A Creed for Self-Discipline
by Napoleon Hill
Recognizing that the power of will is the supreme court over all other departments of my mind, I will exercise it daily, when I need the urge to action for any purpose; and I will form habits designed to bring the power of my will into action at least once daily.
Realizing that my emotions are both positive and negative I will form daily habits which will encourage the development of the positive emotions, and aid me in converting the negative emotions into some form of useful action.
Recognizing that both my positive emotions and my negative emotions may be dangerous if they are not controlled and guided to desirable ends, I will submit all my desires, aims and purposes to my faculty of reason, and I will be guided by it in giving expression to these.
Recognizing the need for sound plans and ideas for the attainment of my desires, I will develop my imagination by calling upon it daily for help in the formation of my plans.
Recognizing that my emotions often err in their over-enthusiasm, and my faculty of reason often is without the warmth of feeling that is necessary to enable me to combine justice with mercy in my judgments, I will encourage my conscience to guide me as to what is right and what is wrong, but I will never set aside the verdicts it renders, no matter what may be the cost of carrying them out.
Recognizing the value of an alert memory, I will encourage mine to become alert by taking care to impress it clearly with all thoughts I wish to recall, and by associating those thoughts with related subjects which I may call to mind frequently.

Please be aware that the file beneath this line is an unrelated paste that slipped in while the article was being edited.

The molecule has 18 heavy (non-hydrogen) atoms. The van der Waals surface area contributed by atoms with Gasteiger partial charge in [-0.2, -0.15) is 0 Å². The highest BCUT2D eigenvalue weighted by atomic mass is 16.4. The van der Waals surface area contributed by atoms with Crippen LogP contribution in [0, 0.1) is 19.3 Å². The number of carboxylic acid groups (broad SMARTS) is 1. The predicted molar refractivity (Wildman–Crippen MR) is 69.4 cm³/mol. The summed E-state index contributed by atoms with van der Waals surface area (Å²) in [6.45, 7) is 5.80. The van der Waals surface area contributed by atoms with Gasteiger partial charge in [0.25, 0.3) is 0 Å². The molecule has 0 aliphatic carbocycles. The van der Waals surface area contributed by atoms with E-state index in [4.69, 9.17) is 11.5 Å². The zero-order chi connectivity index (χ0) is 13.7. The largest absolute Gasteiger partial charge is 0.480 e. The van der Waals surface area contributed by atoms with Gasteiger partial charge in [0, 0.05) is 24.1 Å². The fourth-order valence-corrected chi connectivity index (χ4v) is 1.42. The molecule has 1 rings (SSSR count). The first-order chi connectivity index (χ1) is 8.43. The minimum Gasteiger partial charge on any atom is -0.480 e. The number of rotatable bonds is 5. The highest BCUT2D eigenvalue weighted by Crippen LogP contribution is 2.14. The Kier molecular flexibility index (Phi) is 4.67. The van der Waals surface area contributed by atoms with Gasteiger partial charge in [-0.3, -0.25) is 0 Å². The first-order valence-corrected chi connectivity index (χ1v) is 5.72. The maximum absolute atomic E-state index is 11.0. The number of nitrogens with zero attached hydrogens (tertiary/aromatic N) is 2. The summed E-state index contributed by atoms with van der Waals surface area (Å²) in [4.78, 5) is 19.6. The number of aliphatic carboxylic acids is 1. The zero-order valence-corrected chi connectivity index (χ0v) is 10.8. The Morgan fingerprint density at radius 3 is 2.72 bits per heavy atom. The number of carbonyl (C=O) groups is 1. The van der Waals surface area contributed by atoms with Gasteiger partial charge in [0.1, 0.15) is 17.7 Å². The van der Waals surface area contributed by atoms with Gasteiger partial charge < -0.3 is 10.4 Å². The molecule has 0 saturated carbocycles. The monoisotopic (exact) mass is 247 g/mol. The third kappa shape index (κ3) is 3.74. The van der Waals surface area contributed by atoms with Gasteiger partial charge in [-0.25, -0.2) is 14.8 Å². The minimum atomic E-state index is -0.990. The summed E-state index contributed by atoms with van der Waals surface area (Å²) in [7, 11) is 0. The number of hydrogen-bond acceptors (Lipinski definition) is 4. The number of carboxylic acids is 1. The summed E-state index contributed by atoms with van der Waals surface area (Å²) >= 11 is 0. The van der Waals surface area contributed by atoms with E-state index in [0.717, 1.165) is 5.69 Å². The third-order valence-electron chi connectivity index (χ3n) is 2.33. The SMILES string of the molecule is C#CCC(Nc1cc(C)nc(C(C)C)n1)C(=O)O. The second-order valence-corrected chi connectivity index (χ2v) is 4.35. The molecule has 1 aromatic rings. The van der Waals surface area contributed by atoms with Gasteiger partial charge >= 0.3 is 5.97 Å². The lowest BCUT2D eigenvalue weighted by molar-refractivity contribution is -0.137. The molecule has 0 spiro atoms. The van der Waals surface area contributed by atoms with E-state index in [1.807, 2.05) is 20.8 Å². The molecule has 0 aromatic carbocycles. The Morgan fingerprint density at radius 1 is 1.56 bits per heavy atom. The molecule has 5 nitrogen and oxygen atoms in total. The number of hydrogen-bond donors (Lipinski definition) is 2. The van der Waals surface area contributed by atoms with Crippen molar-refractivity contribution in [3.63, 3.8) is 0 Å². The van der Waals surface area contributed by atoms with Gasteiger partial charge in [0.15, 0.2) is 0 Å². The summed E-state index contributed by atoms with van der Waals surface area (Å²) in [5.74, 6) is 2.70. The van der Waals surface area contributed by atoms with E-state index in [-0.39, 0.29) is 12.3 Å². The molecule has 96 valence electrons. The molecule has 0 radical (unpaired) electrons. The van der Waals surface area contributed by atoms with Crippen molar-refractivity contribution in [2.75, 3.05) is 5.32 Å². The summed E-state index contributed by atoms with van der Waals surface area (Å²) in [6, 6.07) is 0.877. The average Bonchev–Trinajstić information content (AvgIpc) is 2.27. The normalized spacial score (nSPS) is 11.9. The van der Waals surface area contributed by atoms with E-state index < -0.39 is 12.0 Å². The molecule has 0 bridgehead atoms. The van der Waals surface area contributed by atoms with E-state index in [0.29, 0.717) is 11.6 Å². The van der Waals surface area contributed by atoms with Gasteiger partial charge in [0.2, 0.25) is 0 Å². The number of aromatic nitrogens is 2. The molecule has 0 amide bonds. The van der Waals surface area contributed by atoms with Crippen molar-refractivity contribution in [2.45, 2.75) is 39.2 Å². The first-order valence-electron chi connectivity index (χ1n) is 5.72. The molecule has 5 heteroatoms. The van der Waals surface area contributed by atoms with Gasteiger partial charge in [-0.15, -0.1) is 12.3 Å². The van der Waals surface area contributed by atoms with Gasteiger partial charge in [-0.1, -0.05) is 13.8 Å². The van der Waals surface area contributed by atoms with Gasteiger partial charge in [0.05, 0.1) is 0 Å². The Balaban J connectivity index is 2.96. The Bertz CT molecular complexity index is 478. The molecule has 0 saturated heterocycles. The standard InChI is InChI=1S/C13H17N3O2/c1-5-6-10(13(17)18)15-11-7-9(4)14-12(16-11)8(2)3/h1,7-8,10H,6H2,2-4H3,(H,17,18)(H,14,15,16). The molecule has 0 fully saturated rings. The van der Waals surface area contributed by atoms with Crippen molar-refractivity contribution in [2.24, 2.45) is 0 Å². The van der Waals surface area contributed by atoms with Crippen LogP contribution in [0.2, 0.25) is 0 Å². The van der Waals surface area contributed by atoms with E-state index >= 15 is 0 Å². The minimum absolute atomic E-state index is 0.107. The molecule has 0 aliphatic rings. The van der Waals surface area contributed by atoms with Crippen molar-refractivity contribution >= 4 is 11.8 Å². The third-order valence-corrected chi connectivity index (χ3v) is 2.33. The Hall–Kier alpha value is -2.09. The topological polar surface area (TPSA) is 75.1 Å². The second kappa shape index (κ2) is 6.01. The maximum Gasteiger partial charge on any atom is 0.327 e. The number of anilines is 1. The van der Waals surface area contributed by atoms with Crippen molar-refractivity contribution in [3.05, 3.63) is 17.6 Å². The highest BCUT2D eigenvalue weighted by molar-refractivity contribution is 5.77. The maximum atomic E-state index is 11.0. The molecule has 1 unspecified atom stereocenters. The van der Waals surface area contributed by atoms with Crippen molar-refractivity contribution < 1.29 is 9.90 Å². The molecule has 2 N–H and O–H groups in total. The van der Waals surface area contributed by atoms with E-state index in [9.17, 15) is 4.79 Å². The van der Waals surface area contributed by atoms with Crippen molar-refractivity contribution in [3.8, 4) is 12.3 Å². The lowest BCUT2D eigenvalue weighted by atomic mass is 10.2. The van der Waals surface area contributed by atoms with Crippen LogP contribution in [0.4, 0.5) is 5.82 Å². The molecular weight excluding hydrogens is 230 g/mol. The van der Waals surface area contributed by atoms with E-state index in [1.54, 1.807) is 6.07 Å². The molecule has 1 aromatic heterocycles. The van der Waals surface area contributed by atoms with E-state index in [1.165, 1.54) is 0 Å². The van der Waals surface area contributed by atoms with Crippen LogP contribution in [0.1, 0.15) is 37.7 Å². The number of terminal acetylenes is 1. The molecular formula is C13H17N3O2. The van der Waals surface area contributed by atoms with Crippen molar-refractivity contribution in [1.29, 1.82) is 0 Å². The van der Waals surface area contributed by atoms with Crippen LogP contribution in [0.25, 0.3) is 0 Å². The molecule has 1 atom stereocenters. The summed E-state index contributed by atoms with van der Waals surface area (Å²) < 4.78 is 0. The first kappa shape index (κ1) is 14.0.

Recognizing the influence of my subconscious mind over my power of will, I shall take care to submit to it a clear and definite picture of my major purpose in life and all minor purposes leading to my major purpose, and I shall keep this picture constantly before my subconscious mind by repeating it daily.
Discipline over the mind is gained, little by little, by the formation of habits which one may control. Habits begin in the mind; therefore, a daily repetition of this creed will make one habit-conscious in connection with the particular kind of habits which are needed to develop and control the six departments of the mind.
The mere act of repeating the names of these departments has an important effect. It makes one conscious that these departments exist; that they are important; that they can be controlled by the formation of thought-habits; that the nature of these habits determines one’s success or failure in the matter of self-discipline.